In the following pages I present to the musical world the History of the Violoncello and Violoncello playing. I have preceded it by the History of the Viola da Gamba, for the reason that this instrument must be considered the precursor of the Violoncello. For my work I have made use of the musical dictionaries extant, especially Gerber's old and new musical Lexicon as well as Fetis' " Biographie Universelle des Musiciens." What has been borrowed from other works will be indicated in the course of the narrative. The great courtesy of Herr Friedrich Grutzmacher, the Royal Concert-director of Saxony, in placing at my disposal his extensive collection of old and new Violoncello Literature, has been of especial value to me in my undertaking. By its means I have been enabled to find my way through the historical development of Violoncello composition. I willingly seize this opportunity of expressing my thanks to him for it.

SONDERSHAUSEN, December, 1888.

Robert Lindley, CellistTRANSLATOR'S PREFACE

(The picture is of Robert Lindley, a famous nineteenth century English cellist.)

It may be that we are not a musical people, but if so the encouragement and appreciation which the sister Art to painting has of late years received in England is not a proof of the truth of the assertion frequently made. Our Concert-rooms are always crowded to overflowing; foreign artists think it worth while to come year by year to England; schools of music are multiplying, and eagerly attended by amateurs as well as professionals; and I think it may now be taken for granted that a musical education may be as thoroughly acquired here as abroad. Every kind of musical instrument is taken up, if not always with a really serious intention ; but no instrument has more rapidly or more certainly come into favour amongst all lovers of music, as well with those who study as witli those who listen, than the Violoncello. It is therefore somewhat surprising that up to the present time no book has been published in English, either as regarding its History or its Literature. This consideration, as well as the hope that not only those who devote themselves to the Violoncello, either as professors or amateurs, may be interested in its History, but also the general musical public who delight in listening to its deeply pathetic tones as produced by the great masters of it, has induced me to attempt the translation of Mr. Wasielewski's interesting work. We love to know . and often take pains to enquire into the history of any fav ourite picture, to learn something of the artist's life, the circumstances under which he painted it, and often the origin of its conception. I therefore hope that the story of the Violoncello will be acceptable to all who love it and give their lives to the development of its many beauties and capabilities.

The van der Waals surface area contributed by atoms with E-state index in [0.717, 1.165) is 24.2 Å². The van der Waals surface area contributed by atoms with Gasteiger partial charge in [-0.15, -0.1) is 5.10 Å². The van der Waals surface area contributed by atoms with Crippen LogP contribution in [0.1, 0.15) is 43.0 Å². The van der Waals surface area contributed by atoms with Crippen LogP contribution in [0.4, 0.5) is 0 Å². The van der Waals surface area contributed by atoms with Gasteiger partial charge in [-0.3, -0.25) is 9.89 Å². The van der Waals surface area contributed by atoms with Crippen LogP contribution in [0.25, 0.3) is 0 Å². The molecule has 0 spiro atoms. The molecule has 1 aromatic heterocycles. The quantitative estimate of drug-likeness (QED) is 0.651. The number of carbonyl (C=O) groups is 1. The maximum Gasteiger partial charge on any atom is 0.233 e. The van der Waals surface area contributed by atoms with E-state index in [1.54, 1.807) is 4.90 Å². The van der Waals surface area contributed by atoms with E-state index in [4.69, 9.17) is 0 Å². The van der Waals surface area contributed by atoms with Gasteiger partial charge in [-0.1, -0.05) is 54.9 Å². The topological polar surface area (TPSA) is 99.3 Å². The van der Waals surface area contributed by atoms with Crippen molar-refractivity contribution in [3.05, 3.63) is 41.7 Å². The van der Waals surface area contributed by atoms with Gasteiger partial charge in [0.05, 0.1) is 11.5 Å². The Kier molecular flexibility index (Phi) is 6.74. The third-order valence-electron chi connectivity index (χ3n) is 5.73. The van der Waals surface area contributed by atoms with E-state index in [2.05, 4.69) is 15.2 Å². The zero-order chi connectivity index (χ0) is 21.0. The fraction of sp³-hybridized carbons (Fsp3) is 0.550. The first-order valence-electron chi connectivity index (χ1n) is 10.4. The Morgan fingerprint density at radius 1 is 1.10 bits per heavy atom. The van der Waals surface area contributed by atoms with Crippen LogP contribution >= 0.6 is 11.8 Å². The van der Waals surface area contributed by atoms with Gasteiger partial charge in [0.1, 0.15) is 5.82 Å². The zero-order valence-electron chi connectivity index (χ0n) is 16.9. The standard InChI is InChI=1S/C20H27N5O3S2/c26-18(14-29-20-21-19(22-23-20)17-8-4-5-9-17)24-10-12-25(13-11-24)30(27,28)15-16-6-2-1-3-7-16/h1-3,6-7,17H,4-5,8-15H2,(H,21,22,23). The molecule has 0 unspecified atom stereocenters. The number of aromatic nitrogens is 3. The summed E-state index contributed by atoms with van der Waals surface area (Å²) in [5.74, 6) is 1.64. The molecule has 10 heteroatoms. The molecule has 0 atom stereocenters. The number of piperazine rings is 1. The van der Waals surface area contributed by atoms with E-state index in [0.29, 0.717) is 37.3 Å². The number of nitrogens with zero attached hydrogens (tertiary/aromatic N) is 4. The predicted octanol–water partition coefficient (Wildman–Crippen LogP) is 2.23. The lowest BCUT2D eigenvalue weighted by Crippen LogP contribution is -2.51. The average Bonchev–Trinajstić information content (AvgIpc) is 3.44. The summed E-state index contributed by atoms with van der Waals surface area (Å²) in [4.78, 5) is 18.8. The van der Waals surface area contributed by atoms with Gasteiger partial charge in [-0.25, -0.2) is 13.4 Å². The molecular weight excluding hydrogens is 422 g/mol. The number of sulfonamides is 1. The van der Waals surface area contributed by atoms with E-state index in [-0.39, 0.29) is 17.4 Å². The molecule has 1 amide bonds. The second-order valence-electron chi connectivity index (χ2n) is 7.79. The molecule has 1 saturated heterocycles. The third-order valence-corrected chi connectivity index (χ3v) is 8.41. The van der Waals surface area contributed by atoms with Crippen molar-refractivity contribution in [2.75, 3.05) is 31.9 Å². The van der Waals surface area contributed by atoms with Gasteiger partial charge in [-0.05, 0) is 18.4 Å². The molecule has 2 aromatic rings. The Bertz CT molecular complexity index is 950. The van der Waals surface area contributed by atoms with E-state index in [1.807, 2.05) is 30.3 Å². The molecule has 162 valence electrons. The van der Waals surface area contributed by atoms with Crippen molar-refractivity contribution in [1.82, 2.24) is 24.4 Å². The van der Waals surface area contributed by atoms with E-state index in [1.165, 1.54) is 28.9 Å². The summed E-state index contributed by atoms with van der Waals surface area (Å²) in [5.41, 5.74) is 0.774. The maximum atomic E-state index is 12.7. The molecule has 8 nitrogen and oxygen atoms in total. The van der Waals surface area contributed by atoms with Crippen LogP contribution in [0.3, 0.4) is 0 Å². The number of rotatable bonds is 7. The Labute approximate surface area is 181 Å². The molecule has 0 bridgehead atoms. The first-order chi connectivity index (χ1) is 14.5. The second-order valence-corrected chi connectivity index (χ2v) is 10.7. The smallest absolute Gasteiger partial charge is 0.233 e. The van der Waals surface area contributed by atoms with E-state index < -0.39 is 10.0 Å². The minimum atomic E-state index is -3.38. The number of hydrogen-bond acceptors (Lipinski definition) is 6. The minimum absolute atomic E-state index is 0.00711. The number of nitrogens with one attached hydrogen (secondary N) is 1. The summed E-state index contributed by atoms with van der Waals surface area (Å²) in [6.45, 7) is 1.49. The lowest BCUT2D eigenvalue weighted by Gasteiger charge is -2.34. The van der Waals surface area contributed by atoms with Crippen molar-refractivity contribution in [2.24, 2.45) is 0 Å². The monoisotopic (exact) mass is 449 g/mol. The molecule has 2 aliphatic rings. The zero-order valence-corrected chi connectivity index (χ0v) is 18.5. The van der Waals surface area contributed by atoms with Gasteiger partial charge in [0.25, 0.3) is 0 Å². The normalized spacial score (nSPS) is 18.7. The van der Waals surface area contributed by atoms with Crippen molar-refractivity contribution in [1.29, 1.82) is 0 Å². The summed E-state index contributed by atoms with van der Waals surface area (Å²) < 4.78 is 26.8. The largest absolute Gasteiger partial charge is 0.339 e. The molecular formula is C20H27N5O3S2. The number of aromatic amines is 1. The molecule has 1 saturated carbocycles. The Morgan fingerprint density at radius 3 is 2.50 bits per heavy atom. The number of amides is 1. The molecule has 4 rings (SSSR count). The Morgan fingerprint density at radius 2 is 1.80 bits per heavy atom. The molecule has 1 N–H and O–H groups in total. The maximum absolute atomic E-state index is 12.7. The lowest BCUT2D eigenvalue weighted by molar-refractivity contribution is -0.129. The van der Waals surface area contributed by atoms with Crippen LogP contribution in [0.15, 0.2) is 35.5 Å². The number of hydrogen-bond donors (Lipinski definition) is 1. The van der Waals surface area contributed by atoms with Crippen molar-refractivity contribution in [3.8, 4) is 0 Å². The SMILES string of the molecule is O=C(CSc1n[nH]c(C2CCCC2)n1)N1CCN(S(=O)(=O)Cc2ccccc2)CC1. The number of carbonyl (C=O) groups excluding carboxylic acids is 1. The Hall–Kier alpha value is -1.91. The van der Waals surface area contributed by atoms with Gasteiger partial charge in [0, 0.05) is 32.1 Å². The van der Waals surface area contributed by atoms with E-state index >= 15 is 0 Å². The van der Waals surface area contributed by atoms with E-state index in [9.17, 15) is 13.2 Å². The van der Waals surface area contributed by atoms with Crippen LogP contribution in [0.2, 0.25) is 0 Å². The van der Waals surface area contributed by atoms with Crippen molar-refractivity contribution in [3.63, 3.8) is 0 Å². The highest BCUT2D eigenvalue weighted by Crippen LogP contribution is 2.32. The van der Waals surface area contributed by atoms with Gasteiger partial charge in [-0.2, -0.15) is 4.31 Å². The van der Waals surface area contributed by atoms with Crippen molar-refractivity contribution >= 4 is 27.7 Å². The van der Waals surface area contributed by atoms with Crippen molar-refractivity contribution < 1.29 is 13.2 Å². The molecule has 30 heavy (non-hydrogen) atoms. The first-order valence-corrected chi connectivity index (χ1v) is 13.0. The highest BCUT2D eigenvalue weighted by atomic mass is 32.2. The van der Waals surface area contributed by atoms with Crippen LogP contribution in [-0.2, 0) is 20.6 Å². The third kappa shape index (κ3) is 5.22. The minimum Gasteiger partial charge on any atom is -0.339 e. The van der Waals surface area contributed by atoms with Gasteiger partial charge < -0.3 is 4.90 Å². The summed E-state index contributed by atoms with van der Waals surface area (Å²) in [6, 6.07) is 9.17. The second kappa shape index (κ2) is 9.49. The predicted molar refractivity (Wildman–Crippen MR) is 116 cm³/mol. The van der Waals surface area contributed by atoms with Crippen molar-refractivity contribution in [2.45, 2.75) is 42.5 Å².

The account of the Violoncello's forerunner, the Viola da Gamba, cannot but be especially interesting, this instrument having been formerly cultivated in England to so great an extent. The frequent allusions which Praetorius in his " Syntagma Musicum " makes to English Gamba players, with a decided preference to their manner of playing and tuning their instruments, is a proof of how high their reputation was abroad; and if any further evidence were wanting the dictum of Mersermus that English Gambists excelled all other nations in Gamba playing, is sufficient to show that in the sixteenth and part of the seventeenth centuries they held the first rank. If for a short period we have no violoncellist of extraordinary merit to chronicle, more modern times have produced artists who will bear comparisonwith any of the greatest players on the Continent. Concerning these and English Gamba players I have ventured to add a few more particulars than Mr. Wasielewski has given, hoping they would prove interesting to English readers. These details have been gathered from Grove's Dictionary, Leslie Stephen's Nat. Biography, and various other works. For the technical portion, Mr. Niecks's Dictionary of Musical Terms has been consulted, as well as Mendel and Dommer. I have supplemented the Yioloncello Schools by others collected from Mr. Heron Allen's Bibliography, and various sources, introducing some of the old Instruction books for the Gamba.

I must here thank Mr. Wasielewski for his kind permission to translate his valuable work, as well as Messrs. Breitkopf and Hartel for their courteous assistance. I beg Mr. George Herbert to accept my grateful acknowledgment for his most kind help and encouragement, and Mr. Heron Allen for the interest he has taken in my work. To Mr. Arthur Hill I am indebted for much kind advice, and to Mr. Noseda of the Strand for his courteous permission to reproduce from his oil-painting the portrait of Robert Lindley as a Frontispiece.


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